Osserc and Gothos continue to face each other, with Osserc thinking how he’d “never been satisfied with his understanding” of the Jaghut. Osserc breaks the silence and asks why Gothos is there, what he think he’ll get. Gothos replies nothing, “I am the mere messenger. The disinterested observer.” Osserc says he isn’t particularly reassured, so Gothos explains how he’s been accrues of ages of “scheming, conniving… and look where I am.” Osserc starts to say Gothos is where he’s chosen to be, and Gothos agrees that’s true of everybody, When Osserc starts to talk of how things and other people intervene, Gothos says of course “things will always happen… the test is the choices one makes in return.” Osserc begs him to quit with the philosophy and asks again why Gothos is there. Gothos tells him he doesn’t know; he “merely found himself here… I wondered why me? Why of all those the Azath have at their disposal should I find myself here?… it is something of me, a quality or character that is desired. Therefore I am merely being me… I am here to be your goad… a spur. . . I am to act as a prick.” Osserc laughs, then tells him “you were born to the role.” Osserc returns to staring and thinking about the Jaghut: “So many lies had they woven over the millennia. Yet false claims had been made on all sides. No one was innocent—they were always the first to di, to be trampled in others’ ruthless scramble for power and Ascension. Yet Anomandaris.” His thoughts are interrupted by a monkey-like creature appearing and Osserc wonders why the Azath had “chosen to torture him.”


Bill’s Response

Ok, we’ve made clear who Warleader is, even if in our summaries we tried not to state it directly early on. But I think any reader who was unclear up to his point has to recognize the inhaling of fumes on a nightly basis to be a pretty blunt arrow pointing to this character’s identity.

Love those titles Jatal references. And then I just like the fact in general that he is such a bookish character. He pulls out a book of poetry. Then later when they come across the Thaumaturgs’ creation at the mill thinks of all the narratives he’d read of such things.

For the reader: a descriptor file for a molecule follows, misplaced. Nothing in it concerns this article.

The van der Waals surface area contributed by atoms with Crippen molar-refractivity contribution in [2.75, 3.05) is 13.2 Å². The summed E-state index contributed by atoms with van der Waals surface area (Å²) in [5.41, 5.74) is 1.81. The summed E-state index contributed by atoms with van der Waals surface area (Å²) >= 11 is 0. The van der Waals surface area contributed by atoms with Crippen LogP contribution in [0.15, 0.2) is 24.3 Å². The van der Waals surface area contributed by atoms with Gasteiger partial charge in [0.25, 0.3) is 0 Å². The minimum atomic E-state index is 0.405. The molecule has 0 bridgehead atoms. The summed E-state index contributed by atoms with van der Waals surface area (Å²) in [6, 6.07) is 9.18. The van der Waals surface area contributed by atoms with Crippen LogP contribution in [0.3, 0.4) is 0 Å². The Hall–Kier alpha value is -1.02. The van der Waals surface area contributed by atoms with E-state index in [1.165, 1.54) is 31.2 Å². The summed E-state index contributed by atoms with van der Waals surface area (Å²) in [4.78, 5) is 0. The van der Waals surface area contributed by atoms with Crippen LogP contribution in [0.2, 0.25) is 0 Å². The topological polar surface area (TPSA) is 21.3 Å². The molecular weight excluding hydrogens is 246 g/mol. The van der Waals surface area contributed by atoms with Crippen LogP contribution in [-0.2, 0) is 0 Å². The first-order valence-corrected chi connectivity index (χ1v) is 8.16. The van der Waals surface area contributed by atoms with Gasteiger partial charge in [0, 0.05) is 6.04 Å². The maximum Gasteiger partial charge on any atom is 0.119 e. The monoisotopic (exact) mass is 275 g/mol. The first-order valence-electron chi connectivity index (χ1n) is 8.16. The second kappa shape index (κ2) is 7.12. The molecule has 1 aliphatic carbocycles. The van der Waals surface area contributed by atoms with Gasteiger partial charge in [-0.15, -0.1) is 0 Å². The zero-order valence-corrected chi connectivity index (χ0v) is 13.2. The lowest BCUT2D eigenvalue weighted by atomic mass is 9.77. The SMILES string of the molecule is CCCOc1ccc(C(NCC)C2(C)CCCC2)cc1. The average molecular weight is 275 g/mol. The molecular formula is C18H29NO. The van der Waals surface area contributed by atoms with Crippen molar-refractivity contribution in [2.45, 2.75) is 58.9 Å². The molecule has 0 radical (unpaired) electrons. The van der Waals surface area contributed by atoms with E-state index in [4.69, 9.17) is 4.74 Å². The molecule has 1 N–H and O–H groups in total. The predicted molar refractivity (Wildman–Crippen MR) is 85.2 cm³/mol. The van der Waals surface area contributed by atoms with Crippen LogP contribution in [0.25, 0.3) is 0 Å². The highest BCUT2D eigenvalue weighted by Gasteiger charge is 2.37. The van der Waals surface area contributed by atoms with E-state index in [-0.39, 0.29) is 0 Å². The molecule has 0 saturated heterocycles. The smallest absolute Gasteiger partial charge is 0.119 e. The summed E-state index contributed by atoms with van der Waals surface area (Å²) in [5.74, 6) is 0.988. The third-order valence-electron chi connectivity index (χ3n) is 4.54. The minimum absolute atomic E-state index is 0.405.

Poor Jatal. Here’s a line that could apply to just about any male character in any book, or you know, in real life: “there was a summation of the male quandary: so much suppressed by the terror of being humiliated.” Not to mention the whole “Does she really want what it seems she wants and what is it that she really wants?” question.

Warleader/Kallor is such a difficult (purposely so I’m guessing) character to pin down. So many reasons have been given for readers to dislike or even hate him. And at other times we’ve been given reasons to feel a bit for him. And here, at this point, we compare him to the Thaumaturgs, those who would perform these horrific “experiments” on people and turn them to their own purposes—this mill worker, Hanu (who at least wasn’t lobotomized)—and it’s difficult not to root for him in his war against the Thaumaturgs. On the other hand, while one can get a sense of what Kallor/Warleader means by his death being a “mercy,” but one wishes he did better than looking at the guy “as if he were examining some curious insect or piece of artwork and not a man at all.” Or talked of him somewhat differently than as if “what they discussed was no more than the fate of a sack of grain or a hog.” Or used somewhat more humanizing language rather than talking of “disposing” of him or calling him “a thing” or referring to him as “it.” Yes, it would be so much easier for us as readers…

Hmm, wiping the earth of these pesky Thaumaturgs is, as Jatal tells Kallor, not their goal. But one has to wonder if Jatal is starting to suspect that his people’s goals and Kallor’s might not be exactly the same. Might that be his “foreboding”?

You have to both feel for and laugh at Jatal at Andanii’s appearance and then his hyper-literal/technical discussion of their “union,”—a “cessation of hostilities” rather than a more, as Andanii puts it, a more “intimate partnership. A union of our resources.” Resources. Right.

I do like Andanii’s double standard speech, but the start of it feels a bit muddy and a bit out of the blue, with the “woman who is not afraid of power denounced as a shameless seductress.” That would seem to be the case only if the power comes via a male, wouldn’t it?

Keep looking for those answers in your poetry Jatal. It’ll be interesting to see how that works for him.

I’d say it’s probably a good thing Celeste likes Murk.